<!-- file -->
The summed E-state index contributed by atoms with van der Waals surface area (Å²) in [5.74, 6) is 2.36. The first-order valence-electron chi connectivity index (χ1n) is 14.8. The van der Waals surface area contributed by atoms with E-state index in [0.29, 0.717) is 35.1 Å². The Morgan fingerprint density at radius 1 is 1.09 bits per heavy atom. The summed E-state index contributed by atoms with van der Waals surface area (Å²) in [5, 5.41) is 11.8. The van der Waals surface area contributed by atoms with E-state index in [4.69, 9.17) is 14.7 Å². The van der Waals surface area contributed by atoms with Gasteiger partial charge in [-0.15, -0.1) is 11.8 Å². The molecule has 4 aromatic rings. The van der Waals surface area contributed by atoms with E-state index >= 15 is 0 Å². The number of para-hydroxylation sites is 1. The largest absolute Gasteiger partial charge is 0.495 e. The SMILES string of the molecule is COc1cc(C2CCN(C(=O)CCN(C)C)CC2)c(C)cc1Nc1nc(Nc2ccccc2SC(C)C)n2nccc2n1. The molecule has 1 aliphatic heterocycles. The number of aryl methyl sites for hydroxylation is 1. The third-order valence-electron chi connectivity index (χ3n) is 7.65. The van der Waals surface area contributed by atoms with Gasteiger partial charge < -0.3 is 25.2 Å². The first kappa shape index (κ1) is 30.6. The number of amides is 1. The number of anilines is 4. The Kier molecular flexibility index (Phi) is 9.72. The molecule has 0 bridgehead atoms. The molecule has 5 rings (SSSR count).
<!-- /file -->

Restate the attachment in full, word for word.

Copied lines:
The summed E-state index contributed by atoms with van der Waals surface area (Å²) in [5.74, 6) is 2.36. The first-order valence-electron chi connectivity index (χ1n) is 14.8. The van der Waals surface area contributed by atoms with E-state index in [0.29, 0.717) is 35.1 Å². The Morgan fingerprint density at radius 1 is 1.09 bits per heavy atom. The summed E-state index contributed by atoms with van der Waals surface area (Å²) in [5, 5.41) is 11.8. The van der Waals surface area contributed by atoms with E-state index in [4.69, 9.17) is 14.7 Å². The van der Waals surface area contributed by atoms with Gasteiger partial charge in [-0.15, -0.1) is 11.8 Å². The molecule has 4 aromatic rings. The van der Waals surface area contributed by atoms with E-state index >= 15 is 0 Å². The number of para-hydroxylation sites is 1. The largest absolute Gasteiger partial charge is 0.495 e. The SMILES string of the molecule is COc1cc(C2CCN(C(=O)CCN(C)C)CC2)c(C)cc1Nc1nc(Nc2ccccc2SC(C)C)n2nccc2n1. The molecule has 1 aliphatic heterocycles. The number of aryl methyl sites for hydroxylation is 1. The third-order valence-electron chi connectivity index (χ3n) is 7.65. The van der Waals surface area contributed by atoms with Gasteiger partial charge < -0.3 is 25.2 Å². The first kappa shape index (κ1) is 30.6. The number of amides is 1. The number of anilines is 4. The Kier molecular flexibility index (Phi) is 9.72. The molecule has 0 bridgehead atoms. The molecule has 5 rings (SSSR count).